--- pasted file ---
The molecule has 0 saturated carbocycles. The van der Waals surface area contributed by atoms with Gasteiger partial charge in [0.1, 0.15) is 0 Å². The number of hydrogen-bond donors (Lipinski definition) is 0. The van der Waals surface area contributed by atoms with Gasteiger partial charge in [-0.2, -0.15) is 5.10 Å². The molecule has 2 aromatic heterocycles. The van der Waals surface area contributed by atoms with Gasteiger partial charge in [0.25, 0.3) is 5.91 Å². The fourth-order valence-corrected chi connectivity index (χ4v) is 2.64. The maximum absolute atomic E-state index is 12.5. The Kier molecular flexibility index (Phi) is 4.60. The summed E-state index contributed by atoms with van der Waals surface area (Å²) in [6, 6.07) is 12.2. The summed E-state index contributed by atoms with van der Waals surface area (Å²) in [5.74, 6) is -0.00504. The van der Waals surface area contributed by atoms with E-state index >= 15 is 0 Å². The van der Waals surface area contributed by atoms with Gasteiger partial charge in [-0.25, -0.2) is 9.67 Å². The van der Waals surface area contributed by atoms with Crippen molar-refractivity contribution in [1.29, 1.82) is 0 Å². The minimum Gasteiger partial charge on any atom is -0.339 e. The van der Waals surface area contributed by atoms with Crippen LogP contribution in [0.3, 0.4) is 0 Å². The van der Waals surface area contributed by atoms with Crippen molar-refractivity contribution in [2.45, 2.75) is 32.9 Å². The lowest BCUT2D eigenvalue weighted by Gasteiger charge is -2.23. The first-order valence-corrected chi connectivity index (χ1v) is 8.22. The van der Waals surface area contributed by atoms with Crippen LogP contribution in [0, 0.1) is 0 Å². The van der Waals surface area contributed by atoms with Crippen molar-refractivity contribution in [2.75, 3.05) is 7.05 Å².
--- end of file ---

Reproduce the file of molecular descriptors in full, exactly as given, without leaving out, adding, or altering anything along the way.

The molecule has 0 saturated carbocycles. The van der Waals surface area contributed by atoms with Gasteiger partial charge in [0.1, 0.15) is 0 Å². The number of hydrogen-bond donors (Lipinski definition) is 0. The van der Waals surface area contributed by atoms with Gasteiger partial charge in [-0.2, -0.15) is 5.10 Å². The molecule has 2 aromatic heterocycles. The van der Waals surface area contributed by atoms with Gasteiger partial charge in [0.25, 0.3) is 5.91 Å². The fourth-order valence-corrected chi connectivity index (χ4v) is 2.64. The maximum absolute atomic E-state index is 12.5. The Kier molecular flexibility index (Phi) is 4.60. The summed E-state index contributed by atoms with van der Waals surface area (Å²) in [6, 6.07) is 12.2. The summed E-state index contributed by atoms with van der Waals surface area (Å²) in [5.74, 6) is -0.00504. The van der Waals surface area contributed by atoms with E-state index >= 15 is 0 Å². The van der Waals surface area contributed by atoms with Gasteiger partial charge in [-0.25, -0.2) is 9.67 Å². The van der Waals surface area contributed by atoms with Crippen molar-refractivity contribution in [1.29, 1.82) is 0 Å². The minimum Gasteiger partial charge on any atom is -0.339 e. The van der Waals surface area contributed by atoms with Crippen LogP contribution in [0.3, 0.4) is 0 Å². The van der Waals surface area contributed by atoms with Crippen molar-refractivity contribution in [2.45, 2.75) is 32.9 Å². The lowest BCUT2D eigenvalue weighted by Gasteiger charge is -2.23. The first-order valence-corrected chi connectivity index (χ1v) is 8.22. The van der Waals surface area contributed by atoms with Crippen LogP contribution in [0, 0.1) is 0 Å². The van der Waals surface area contributed by atoms with Crippen molar-refractivity contribution in [2.75, 3.05) is 7.05 Å².